Sequencing of the inserts was performed using the ABI 377 Big Dye Terminator. Microsat software CIRAD (Risterrucci et al., 2005) was used for excising adaptation sequences and finding possible RsaI sites. Reads were processed by Phred version 0.000925.c base calling program (Ewing et al., 1998) and vector sequences, poly-A tail, and adaptators were trimmed after cross-match analysis. Clustering was performed using CAP3 software, with default parameters (Huang & Madan, 1999).
BLASTN search utility program (available in NCBI; http://blast.ncbi.nlm.nih.gov/Blast.cgi) was used to identify similarities between 'CAL-143' new sequences and 'IAC-UNA' sequences (Benchimol et al., 2007; Campos et al., 2007), in order to avoid redundancies among the microsatellites. BLASTX search utility program was used to identify similarities of 'CAL-143' sequences within known genes represented in the GenBank non-redundant database (Altschul et al., 1990).
Only sequences containing five or more repeated units were considered, regardless if the sequences were perfect or not. The free software SSRIT - simple sequence repeat identification tool (Temnykh et al., 2001), available at http://www.gramene.org/db/searches/ssrtool - was used to identify, count, and localize the microsatellite motifs inside the sequences. Complementary primers to the single sequences flanking the microsatellites were designed with Primer Select software from Lasergene program, with the following conditions: amplification DNA size from 150 to 350 pb; GC content between 40 and 60%; annealing temperature (Ta) between 45 and 60ºC; primer length between 18 and 22 pb; no hairpins or dimmers.
This analysis showed that 45 sequences, containing compound microsatellite motifs of 'CAL-143', were redundant to a unique 'IAC-UNA''s library contig. A total of 1,440 clones were identified and sequenced. Seventy percent (1,002) of these clones were putative positive (one unique insert cloned, having neither contamination of other clones, nor showing double bands).
Among all sequences, 256 microsatellites were found: 176 (68.8%) presented dinucleotide compound motifs, 74 (28.9%) presented dinucleotide simple repetitions and six (2.3%) presented trinucleotides. Therefore, dinucleotide compound (perfect and imperfect) motifs were the most frequent kind of microsatellite found in this Andean variety enriched library. The same was also reported for 'IAC-UNA' studies (Benchimol et al., 2007; Campos et al., 2007). The AC/TG motifs were the most frequent, followed by the GT/CA ones. This result is different from the one reported for 'IAC-UNA' (Mesoamerican cultivar), in which most of microsatellites found contained GT/CA motifs followed by GA/CT motifs (Benchimol et al., 2007). Gaitán-Solís et al. (2002) reported that GA repeat was the most common dinucleotide detected, accounting for 62.7% of the microsatellites found among three Andean accession libraries. Yu et al. (1999) have searched GenBank database for microsatellites sequences and found a higher frequency for AT dinucleotide repeats in P. vulgaris and Vigna sp., followed by GA repeats.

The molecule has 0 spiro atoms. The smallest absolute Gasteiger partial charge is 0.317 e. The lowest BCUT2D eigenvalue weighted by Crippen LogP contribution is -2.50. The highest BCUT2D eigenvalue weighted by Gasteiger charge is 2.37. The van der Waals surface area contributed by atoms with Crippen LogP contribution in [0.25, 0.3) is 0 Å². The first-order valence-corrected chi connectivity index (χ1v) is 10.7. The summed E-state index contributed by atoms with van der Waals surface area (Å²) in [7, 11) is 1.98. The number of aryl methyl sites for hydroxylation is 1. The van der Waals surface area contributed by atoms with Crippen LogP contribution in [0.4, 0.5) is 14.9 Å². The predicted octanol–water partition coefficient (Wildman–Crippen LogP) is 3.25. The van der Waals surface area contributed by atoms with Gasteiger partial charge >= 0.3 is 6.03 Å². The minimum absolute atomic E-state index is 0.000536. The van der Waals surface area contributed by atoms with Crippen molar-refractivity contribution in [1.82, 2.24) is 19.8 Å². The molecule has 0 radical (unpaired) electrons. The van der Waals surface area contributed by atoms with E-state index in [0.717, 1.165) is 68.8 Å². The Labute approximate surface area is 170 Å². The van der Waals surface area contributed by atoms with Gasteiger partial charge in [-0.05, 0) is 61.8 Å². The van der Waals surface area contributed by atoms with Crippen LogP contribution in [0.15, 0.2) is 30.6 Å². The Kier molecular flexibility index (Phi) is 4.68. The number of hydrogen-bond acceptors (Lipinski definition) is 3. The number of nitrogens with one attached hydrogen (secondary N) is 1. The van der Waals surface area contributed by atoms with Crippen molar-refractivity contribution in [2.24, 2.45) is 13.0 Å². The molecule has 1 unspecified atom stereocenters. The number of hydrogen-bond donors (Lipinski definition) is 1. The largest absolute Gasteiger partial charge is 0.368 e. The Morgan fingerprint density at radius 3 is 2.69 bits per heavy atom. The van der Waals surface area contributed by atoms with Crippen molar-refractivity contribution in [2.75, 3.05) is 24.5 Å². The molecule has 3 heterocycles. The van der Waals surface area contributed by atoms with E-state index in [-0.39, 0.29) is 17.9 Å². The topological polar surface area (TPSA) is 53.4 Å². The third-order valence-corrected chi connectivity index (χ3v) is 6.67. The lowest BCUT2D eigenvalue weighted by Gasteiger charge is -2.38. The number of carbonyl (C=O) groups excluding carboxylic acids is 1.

Only ninety-nine primer pairs were designed for the 256 microsatellites found (Table 1). It was not possible to develop primer pairs for all the microsatellites, because: it was impossible to draw primers with an amplification product over 350 pb, as there was no available ladder (the one of 10 pb has the largest fragment at 330 pb); there were complementarity and hairpin formation among some of the primers; and, in some cases, many were found at the initial or at the end of the sequenced sequences. These ninety-nine microsatellites are being used to accomplish the mapping of resistance loci associated to anthracnose and angular leaf spot, and for evaluating genetic diversity among 'Carioca' beans.
The results of BLASTX revealed that only 17.2% of the microsatellite sequences presented some level of similarity with some other plant gene, especially of Arabidopsis thaliana and Oryza sativa. From these, four sequences (SSR-IAC129, SSR-IAC179, SSR-IAC204 and SSR-IAC205) presented similarities with proteins with unknown function (E-value < 10-12), and two sequences (SSR-IAC166 and contig10 - SSR-IAC209 and SSR-210) showed similarities with the retrotransposon gag protein family (E-value < 10-31). This protein is present in some virus capsids and in plants; it may be involved with pathogenic resistance to virus, bacteria and fungi (Grandbastien et al., 1997; Benko-Iseppon et al., 2003). These results suggest that the new microsatellites reported here could be used for synteny studies, establishing the conservation of genes between other species of plants. Around 51% of sequences were involved in the cellular metabolism, such as lipid and kinase metabolism and photosynthesis (E-value < 10-49). The remaining sequences (SSR-IAC174 and SSR-IAC175) were associated to transcription functions (E-value < 10-12) related, in several aspects, to the developmental processes, which might be interesting for manipulating important agronomic traits.